In addition to clients looking to protect existing investments, clients are also exploring lending opportunities. Clients are identifying industries or companies that they think will survive an economic downturn and will thrive on the rebound. For these companies, clients are looking for opportunities to provide capital now – the capital will help companies manage the downturn without having to layoff employees or cut business investment. As a result, these companies will be better positioned to take advantage of the rebound. Generally, clients are looking for opportunities towards the top of the capital structure, senior secured debt. Some clients have even floated PIK interest for a few quarters to give to company additional financial flexibility through the downturn. The barrier to entry now seems to be that no one knows where the bottom is or what form government stimulus will take. Clients are continuing to weigh these factors as they explore their opportunities.
Leonard Klingbaum: Thanks so much, Matt. Jay Freedman, turning to you.
Jason Freedman: Given this period of uncertain time, it's not surprising that private equity sponsors are focused on their portfolio. In terms of investments that we're seeing, we're seeing lots of focus on rescue capital or other types of financing into existing portfolio companies with respect to equity cures. In terms of new investments, clearly, things have slowed down. Where there are opportunities, private equity sponsors are looking for direct lender solutions for financing their LBOs. Also of note in this depressed economic environment, are our stocks beginning to look cheap to our clients? In respect of companies needing capital or just value to be found, sponsors are increasingly looking at types and other type of investments into public companies. And finally, when companies are looking cheap, given the depressed stock price, clients are looking at building toehold positions to attempt to take the company private at a later period of time.
Leonard Klingbaum: Thanks very much, Jay. And turning now to Jessica O'Mary.
Jessica O’Mary: Thank you, Leonard. As to the credit fund fundraising market, we are still largely seeing managers and investors pushing forward with closings, and in some cases, trying to accelerate them. But at the same time, we are starting to see some uncertainty and hesitancy with some investors, and it's a little unclear at this point whether that uncertainty is with respect to all of the operational issues we're all dealing with in this changing environment, whether it's going to be a more permanent issue for fundraisers. Managers may want to review their fundraising periods for funds that are nearing the end of their fundraising period so that they're aware and on top of what type of amendments or votes would be needed to extend their fundraising periods. We are also seeing managers updating their disclosures to be more specific on COVID-19 issues. Most are currently focused on their Form ADVs, but we're also seeing this in PPMs in anticipation of upcoming closings. Managers with upcoming closings are also paying particular attention to whether material updates should be made to performance and valuation disclosures before accepting commitments. Managers are also reviewing DDQ responses on COVID and preparing updates to investor inquiries on their continuity business plans and how they are being executed.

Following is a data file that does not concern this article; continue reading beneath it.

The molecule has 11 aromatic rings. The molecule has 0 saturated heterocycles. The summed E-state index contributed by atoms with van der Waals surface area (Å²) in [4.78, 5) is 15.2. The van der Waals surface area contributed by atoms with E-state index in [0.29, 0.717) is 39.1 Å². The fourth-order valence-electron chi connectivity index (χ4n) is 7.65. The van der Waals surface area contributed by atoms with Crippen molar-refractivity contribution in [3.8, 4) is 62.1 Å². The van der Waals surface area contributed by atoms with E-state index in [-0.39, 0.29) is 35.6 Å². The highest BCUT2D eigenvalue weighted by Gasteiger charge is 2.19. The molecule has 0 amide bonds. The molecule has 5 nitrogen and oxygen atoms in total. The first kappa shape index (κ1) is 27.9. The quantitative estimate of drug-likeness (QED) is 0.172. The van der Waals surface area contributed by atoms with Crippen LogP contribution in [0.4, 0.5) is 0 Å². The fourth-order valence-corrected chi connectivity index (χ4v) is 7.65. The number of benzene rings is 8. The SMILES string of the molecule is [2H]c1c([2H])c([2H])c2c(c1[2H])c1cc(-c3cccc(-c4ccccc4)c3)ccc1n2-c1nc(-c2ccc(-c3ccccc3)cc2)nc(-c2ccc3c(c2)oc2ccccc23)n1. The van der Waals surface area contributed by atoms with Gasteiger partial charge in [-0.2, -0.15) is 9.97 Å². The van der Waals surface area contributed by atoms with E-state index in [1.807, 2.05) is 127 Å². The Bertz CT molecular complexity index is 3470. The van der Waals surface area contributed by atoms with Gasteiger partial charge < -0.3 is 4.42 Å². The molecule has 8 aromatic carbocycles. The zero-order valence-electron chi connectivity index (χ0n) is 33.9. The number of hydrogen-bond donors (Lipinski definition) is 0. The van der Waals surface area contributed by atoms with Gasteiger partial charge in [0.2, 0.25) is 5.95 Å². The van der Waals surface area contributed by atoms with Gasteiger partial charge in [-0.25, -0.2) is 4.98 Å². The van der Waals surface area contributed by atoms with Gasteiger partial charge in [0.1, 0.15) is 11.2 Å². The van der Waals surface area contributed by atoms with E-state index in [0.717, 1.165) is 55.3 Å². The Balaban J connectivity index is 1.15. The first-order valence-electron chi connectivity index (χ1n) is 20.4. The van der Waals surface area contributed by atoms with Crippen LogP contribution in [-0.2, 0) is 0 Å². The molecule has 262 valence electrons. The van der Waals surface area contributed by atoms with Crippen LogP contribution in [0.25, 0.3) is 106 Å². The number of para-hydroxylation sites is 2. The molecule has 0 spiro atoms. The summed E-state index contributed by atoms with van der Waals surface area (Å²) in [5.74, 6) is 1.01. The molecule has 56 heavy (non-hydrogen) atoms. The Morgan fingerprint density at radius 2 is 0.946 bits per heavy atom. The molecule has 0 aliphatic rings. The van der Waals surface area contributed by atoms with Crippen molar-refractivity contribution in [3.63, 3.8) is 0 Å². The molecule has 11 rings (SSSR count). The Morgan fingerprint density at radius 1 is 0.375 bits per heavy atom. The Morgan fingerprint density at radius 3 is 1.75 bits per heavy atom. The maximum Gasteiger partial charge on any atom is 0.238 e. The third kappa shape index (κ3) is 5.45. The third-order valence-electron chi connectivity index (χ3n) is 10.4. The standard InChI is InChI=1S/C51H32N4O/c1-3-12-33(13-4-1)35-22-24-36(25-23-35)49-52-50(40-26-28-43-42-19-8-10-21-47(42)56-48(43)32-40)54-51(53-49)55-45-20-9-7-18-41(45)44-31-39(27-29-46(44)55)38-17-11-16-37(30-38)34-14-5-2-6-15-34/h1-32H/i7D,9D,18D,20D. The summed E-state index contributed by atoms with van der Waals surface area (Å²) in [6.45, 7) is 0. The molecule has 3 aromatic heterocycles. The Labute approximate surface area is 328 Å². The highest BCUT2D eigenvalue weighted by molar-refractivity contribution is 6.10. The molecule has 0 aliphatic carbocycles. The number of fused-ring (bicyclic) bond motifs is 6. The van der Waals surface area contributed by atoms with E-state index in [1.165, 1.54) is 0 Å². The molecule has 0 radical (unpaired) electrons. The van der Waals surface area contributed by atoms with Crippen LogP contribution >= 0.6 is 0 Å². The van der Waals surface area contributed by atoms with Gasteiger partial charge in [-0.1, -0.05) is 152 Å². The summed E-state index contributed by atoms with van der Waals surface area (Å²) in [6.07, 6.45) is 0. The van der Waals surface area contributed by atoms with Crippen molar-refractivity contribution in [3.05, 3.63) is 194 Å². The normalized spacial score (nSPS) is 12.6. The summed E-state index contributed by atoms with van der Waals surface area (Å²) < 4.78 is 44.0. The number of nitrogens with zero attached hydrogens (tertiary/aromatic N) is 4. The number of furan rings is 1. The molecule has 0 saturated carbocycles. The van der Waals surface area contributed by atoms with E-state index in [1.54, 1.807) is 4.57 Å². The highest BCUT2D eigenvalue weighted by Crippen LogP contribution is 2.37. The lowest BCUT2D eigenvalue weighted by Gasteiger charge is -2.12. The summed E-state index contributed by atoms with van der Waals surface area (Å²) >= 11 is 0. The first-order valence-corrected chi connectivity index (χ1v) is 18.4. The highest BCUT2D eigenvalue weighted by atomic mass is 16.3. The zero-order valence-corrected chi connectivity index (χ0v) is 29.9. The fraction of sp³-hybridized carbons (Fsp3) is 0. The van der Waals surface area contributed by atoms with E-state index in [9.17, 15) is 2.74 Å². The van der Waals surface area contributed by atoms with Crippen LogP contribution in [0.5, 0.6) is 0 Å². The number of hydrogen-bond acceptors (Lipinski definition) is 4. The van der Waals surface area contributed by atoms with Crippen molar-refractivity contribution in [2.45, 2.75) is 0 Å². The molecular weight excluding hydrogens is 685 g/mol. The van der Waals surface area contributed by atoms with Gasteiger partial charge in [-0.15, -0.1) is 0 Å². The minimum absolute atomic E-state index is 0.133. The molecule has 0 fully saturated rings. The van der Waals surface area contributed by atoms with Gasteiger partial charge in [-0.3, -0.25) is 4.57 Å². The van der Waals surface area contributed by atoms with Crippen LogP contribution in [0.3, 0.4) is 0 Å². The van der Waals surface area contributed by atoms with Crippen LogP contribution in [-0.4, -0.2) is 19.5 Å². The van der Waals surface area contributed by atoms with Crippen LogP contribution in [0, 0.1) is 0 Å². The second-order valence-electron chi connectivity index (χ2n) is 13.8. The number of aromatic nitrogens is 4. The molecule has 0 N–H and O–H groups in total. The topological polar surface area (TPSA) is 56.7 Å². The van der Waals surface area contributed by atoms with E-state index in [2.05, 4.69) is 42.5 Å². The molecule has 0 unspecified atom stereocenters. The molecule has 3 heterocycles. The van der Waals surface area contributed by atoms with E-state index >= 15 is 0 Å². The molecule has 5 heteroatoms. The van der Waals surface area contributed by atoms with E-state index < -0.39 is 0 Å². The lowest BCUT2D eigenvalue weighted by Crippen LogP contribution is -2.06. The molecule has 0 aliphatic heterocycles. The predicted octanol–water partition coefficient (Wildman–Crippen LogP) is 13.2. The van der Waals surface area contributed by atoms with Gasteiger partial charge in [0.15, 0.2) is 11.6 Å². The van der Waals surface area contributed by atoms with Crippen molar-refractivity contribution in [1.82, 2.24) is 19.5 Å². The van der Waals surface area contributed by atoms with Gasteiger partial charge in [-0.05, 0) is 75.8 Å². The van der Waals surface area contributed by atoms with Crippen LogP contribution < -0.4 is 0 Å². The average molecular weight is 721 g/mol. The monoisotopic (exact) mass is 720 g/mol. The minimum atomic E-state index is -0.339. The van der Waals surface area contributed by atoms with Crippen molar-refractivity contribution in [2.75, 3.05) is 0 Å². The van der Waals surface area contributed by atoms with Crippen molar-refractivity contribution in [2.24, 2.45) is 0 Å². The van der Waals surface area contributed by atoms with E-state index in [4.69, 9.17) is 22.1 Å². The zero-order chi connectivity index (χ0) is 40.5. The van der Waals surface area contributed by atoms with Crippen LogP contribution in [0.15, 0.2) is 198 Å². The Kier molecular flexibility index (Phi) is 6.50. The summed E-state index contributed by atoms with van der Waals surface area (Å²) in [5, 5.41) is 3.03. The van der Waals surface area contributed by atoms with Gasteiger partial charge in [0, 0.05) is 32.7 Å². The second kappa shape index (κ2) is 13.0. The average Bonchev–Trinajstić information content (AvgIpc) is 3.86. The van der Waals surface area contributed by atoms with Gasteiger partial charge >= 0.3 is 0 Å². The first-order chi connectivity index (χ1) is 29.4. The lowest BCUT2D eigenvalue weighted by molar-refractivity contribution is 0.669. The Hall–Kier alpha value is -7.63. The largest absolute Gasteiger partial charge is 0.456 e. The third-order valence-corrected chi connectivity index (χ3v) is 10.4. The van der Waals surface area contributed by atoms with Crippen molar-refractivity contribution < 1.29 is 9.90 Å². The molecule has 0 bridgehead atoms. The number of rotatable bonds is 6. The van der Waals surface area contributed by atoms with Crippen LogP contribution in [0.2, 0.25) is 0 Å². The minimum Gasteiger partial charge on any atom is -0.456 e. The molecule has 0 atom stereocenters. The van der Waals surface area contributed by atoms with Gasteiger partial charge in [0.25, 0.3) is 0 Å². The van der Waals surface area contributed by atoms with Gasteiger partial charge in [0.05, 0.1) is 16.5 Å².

In terms of other fund level issues we are seeing, managers are communicating with their audit firms, not only with respect to the transactional deal document issues mentioned earlier, but also because of the timing for any audits for year-end 1231 due to their custody rule requirements under the Advisers Act. On the regulatory front, SEC exams are continuing, although the SEC has moved to conduct exams remotely. We are seeing inquiries from the SEC on COVID-19 preparedness, although it's varied depending on the exam team, from being high-level questions, to being very specific. Finally, as Alyson had mentioned earlier, we are seeing a high volume of draws and revolvers. As a result, at the fund level, we are seeing managers review their portfolios for potential funding needs and assessing the options to facilitate funding under their organizational documents, particularly for their older funds.
Leonard Klingbaum: Thank you so much, Jessica, and to all of my partners who have taken time out of what I'm sure is an extremely busy time to provide some insight into what's happening in your practice areas right now. The global situation, both in terms of health and financial impact, remains very fluid. We will continue to provide market leading advice to our clients and, as partners with them, thought leadership, bringing to bear our global team of seasoned lawyers, several of whom you've heard from today. For more information on the topics that we discussed or other related topics of interest, please visit our website at www.ropesgray.com. And of course, if we can help you navigate any of these topics – please don't hesitate to get in touch. You can also subscribe to this series wherever you regularly listen to podcasts, including on Apple, Google and Spotify. Thanks again for listening and stay healthy.